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DOJ, Partisan Campaigner


I ended my career at the Justice Department as a political appointee under the Bush administration.  Before then, I had been an Assistant US Attorney under administrations of both parties.

In my roles both as career prosecutor and political appointee, I took it for granted, and my colleagues took it for granted, that we were part of the government, not part of a campaign.  If I had made partisan points to the press, I would have expected to get the axe, and I would have given the axe to any subordinate who similarly failed to understand the difference between governance and politics.  This understanding is crucial throughout the executive branch, but nowhere is it more imperative than in the Justice Department.  The idea, much less the reality, that partisanship guides the agency responsible for law enforcement is appalling.  It stains a legacy generations worked to build.  And its implications for freedom are frightening. 

My how times have changed.  From the Attorney General on down, the message now is that it's OK to bash the opposing party, and to do so in terms that implicity question the opposition's patriotism. 

Fifty years ago, this had a name.  The name was "McCarthyism."

Out yesterday was this report, http://www.foxnews.com/politics/2010/03/17/justice-department-accuses-republicans-weak-terrorism/.  The title is simply startling:  "Justice Department Accuses Republicans of Being Weak on Terrorism." 

I can only imagine the furor that would have ensued had John Ashcroft's Justice Department accused the Democrats of being "weak on terrorism."  And I would have joined the furor, since an attack by the government's chief law enforcement agency on the opposing political party, as such, is so far outside the traditions of responsible government as to boggle the mind.

It is one thing for individual officers of the Department, up to and including the Attorney General, sharply to disagree with members of the opposing party.  This happens all the time, and it happened with Eric Holder's appearance this week before the House Judiciary Committee, in which Holder defended, as being a "strong" response to terrorism, the prospect of civilian trials.  But it is something else for officers of the Department to go on deep background to hiss to the press messages like this, which the report recounts towards the end:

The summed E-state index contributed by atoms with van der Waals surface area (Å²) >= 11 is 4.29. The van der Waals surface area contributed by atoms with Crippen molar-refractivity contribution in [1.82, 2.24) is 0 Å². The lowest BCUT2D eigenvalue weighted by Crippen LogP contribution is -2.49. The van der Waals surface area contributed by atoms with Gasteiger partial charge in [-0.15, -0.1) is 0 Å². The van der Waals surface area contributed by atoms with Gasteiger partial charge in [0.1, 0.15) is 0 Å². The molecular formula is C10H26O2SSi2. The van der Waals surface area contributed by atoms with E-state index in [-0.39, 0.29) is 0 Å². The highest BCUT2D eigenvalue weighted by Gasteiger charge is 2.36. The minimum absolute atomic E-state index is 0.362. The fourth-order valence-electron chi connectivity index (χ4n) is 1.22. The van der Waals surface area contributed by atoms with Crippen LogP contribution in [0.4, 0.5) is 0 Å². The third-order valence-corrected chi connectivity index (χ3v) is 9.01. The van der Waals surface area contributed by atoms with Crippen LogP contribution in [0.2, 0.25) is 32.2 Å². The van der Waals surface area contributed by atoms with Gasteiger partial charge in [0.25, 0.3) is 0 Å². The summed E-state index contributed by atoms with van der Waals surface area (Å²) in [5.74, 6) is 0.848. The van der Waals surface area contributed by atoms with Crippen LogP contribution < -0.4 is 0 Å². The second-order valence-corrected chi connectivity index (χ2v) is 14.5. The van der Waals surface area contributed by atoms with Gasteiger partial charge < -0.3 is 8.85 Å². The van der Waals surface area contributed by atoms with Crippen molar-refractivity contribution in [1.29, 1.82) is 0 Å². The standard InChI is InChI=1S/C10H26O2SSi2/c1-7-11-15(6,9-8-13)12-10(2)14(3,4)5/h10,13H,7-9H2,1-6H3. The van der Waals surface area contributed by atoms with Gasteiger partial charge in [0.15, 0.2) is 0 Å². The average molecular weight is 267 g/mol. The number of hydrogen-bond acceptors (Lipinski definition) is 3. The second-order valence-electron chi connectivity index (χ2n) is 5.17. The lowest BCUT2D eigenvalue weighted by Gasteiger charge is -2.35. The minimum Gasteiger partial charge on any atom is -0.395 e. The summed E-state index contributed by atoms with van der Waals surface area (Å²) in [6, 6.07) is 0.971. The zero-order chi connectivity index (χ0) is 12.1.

As for Holder's comments Tuesday trying to paint Republicans as hindering counterterrorism efforts, a Justice Department spokesman said Holder "very clearly wanted to make a point that the proposals we've seen would harm our national security."
"When you have the last nominee for president of the Republican Party and the Republican leader in the Senate both saying that no terrorist should ever be tried in the federal court system, it's clear that that party has made a political decision to remove a counterterrorism tool that is important to keeping our country safe, and by doing that they would weaken our national security," a Justice Department official told Fox News, asking to remain anonymous so as not to jeopardize relations with Republicans in Congress.

I think it was Mark Twain who said that patriotism is the last refuge of a scoundrel.  For the Department of Justice to seek such refuge (and do so quite implausibly  --  but more of that later) says a great deal, none of it good.  The worst of it, though, was not the breast-beating invocation of patriotism but the explicilty political criticism of the administration's opponents.  That would be bad enough coming from the Department of Health and Human Services.  Coming from the Department of Justice, it is worse than merely worrisome.